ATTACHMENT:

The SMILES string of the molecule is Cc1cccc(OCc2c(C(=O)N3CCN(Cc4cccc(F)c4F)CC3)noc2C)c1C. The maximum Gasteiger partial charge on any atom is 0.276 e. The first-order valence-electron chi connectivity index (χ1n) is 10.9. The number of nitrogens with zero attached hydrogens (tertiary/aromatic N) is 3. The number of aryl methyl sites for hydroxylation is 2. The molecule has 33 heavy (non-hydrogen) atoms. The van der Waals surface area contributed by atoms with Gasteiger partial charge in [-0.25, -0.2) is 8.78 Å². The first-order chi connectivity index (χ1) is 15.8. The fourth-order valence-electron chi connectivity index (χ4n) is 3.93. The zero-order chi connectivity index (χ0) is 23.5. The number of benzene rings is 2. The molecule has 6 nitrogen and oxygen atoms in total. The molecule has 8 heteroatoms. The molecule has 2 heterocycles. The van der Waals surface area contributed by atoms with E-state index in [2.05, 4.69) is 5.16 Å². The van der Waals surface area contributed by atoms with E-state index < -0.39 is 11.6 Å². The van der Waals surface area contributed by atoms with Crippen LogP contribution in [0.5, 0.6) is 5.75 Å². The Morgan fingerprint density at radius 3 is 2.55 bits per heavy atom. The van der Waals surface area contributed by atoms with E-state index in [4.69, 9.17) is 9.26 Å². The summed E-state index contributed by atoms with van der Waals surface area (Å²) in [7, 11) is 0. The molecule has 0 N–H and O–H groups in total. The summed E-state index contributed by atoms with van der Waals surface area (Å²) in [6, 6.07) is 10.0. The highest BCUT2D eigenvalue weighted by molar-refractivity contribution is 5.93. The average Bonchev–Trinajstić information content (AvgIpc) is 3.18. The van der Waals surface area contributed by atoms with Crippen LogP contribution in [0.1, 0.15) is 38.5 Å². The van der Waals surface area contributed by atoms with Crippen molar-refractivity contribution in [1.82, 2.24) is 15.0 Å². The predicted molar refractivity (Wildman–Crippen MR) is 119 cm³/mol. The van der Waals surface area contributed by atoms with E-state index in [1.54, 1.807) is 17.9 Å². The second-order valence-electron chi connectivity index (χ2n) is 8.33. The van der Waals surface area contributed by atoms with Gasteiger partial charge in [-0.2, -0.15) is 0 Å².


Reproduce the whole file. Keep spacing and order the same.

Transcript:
The SMILES string of the molecule is Cc1cccc(OCc2c(C(=O)N3CCN(Cc4cccc(F)c4F)CC3)noc2C)c1C. The maximum Gasteiger partial charge on any atom is 0.276 e. The first-order valence-electron chi connectivity index (χ1n) is 10.9. The number of nitrogens with zero attached hydrogens (tertiary/aromatic N) is 3. The number of aryl methyl sites for hydroxylation is 2. The molecule has 33 heavy (non-hydrogen) atoms. The van der Waals surface area contributed by atoms with Gasteiger partial charge in [-0.25, -0.2) is 8.78 Å². The first-order chi connectivity index (χ1) is 15.8. The fourth-order valence-electron chi connectivity index (χ4n) is 3.93. The zero-order chi connectivity index (χ0) is 23.5. The number of benzene rings is 2. The molecule has 6 nitrogen and oxygen atoms in total. The molecule has 8 heteroatoms. The molecule has 2 heterocycles. The van der Waals surface area contributed by atoms with E-state index in [2.05, 4.69) is 5.16 Å². The van der Waals surface area contributed by atoms with E-state index < -0.39 is 11.6 Å². The van der Waals surface area contributed by atoms with Crippen LogP contribution in [0.5, 0.6) is 5.75 Å². The Morgan fingerprint density at radius 3 is 2.55 bits per heavy atom. The van der Waals surface area contributed by atoms with E-state index in [4.69, 9.17) is 9.26 Å². The summed E-state index contributed by atoms with van der Waals surface area (Å²) in [7, 11) is 0. The molecule has 0 N–H and O–H groups in total. The summed E-state index contributed by atoms with van der Waals surface area (Å²) in [6, 6.07) is 10.0. The highest BCUT2D eigenvalue weighted by molar-refractivity contribution is 5.93. The average Bonchev–Trinajstić information content (AvgIpc) is 3.18. The van der Waals surface area contributed by atoms with Crippen LogP contribution in [0.1, 0.15) is 38.5 Å². The van der Waals surface area contributed by atoms with Crippen molar-refractivity contribution in [1.82, 2.24) is 15.0 Å². The predicted molar refractivity (Wildman–Crippen MR) is 119 cm³/mol. The van der Waals surface area contributed by atoms with E-state index in [1.54, 1.807) is 17.9 Å². The second-order valence-electron chi connectivity index (χ2n) is 8.33. The van der Waals surface area contributed by atoms with Gasteiger partial charge in [-0.2, -0.15) is 0 Å².